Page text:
Legislating patriotism shows ignorance of ideals

Decades ago, during the height of the civil rights movement, George Wallace told Congress it could pass as many laws as it wanted, but it could not legislate what he and the rest of the American people think. In a way, that statement echoed the principles put down on paper by Thomas Jefferson. It is neither within a legislature’s rights nor abilities to regulate how a free people ought to think. And history shows the folly of attempts to the contrary.

Given its recent behavior, the state Legislature is in dire need of some remedial history and civics lessons.

Legislators approved bills last week requiring students in public schools to recite the Pledge of Allegiance at least once per week. Rep. Mark Olson, R-Big Lake, reasoned his fellow House members should support the bill because “anti-patriotism has to stop.” So instead of introducing a bill that might help alleviate any of the actual problems facing Americans, thus giving people more reasons to believe in their nation, he and 113 other House members decided to simply make it illegal to not regularly voice support of the country.

Unfortunately, this willful ignorance is not relegated to Minnesota. State legislatures across the nation are passing similar bills, presumably hoping to bolster a generation’s support for the government without the tediousness of actually doing something to which the people could lend their support. In Missouri, Democratic Sen. Ted House embodied this legislative sloth when he told Associated Press reporter Kathryn Masterson, “It’s a quick and easy way to start thinking about what it is to be an American.”

We suggest Sen. House take a walk through the political science section of any academic library before he comments on the topic again. The thousands of pages of theories and stories – born of past generations’ toil and sacrifice – testify to the fact that thinking about and acting on “what it is to be an American” is anything but “quick and easy.”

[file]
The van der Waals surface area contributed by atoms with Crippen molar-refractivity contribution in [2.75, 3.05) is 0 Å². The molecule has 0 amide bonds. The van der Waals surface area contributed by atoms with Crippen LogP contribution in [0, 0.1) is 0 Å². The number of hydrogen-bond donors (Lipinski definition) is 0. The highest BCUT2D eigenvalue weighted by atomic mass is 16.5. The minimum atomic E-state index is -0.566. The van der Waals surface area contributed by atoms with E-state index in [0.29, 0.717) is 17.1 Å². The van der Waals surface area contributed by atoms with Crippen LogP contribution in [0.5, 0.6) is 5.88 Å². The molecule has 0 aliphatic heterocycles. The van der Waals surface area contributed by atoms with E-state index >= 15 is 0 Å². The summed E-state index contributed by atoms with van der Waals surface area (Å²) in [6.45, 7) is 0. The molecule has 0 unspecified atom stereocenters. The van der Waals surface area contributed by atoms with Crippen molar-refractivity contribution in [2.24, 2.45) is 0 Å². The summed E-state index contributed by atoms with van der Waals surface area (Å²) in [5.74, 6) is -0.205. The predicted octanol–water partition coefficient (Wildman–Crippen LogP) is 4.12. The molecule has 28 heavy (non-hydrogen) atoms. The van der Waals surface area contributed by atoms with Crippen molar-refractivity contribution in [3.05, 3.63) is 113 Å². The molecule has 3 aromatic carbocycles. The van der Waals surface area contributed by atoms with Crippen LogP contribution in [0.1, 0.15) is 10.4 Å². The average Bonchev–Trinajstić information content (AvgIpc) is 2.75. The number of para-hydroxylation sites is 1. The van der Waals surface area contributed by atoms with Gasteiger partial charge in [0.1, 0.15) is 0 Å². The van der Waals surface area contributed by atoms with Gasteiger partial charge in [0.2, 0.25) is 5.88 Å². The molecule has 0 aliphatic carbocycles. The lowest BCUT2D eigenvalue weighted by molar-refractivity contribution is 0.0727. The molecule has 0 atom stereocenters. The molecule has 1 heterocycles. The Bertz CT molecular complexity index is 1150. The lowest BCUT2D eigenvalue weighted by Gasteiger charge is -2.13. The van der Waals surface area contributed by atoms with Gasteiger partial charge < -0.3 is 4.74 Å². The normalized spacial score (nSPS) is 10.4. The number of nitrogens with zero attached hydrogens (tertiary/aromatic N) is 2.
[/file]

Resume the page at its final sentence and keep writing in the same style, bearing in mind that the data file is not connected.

Being an American is not cooking a microwave dinner or watching a television program. It takes serious, heartfelt effort in both action and thought. Likewise, mandatory recitation – even of something with the depth of the Pledge of Allegiance – will not teach young people what it means to be an American. In fact, forcing such recitation cheapens and degrades the pledge by substituting meaning with regulation. Students certainly should not be discouraged from proclaiming their patriotism or allegiance, but by the same logic that makes reciting the pledge a meaningful act, they must not be discouraged from critical examination of that to which they are pledging their allegiance.

For some, that critical thinking will lead to disagreement with what the U.S. government is doing and make some students not want to say the pledge. How a person deals with those views, however contradictory to his or her own, is a true test of that person’s support of the ideas and principles upon which the United States was founded.

And it is a test state legislators should be ashamed they failed.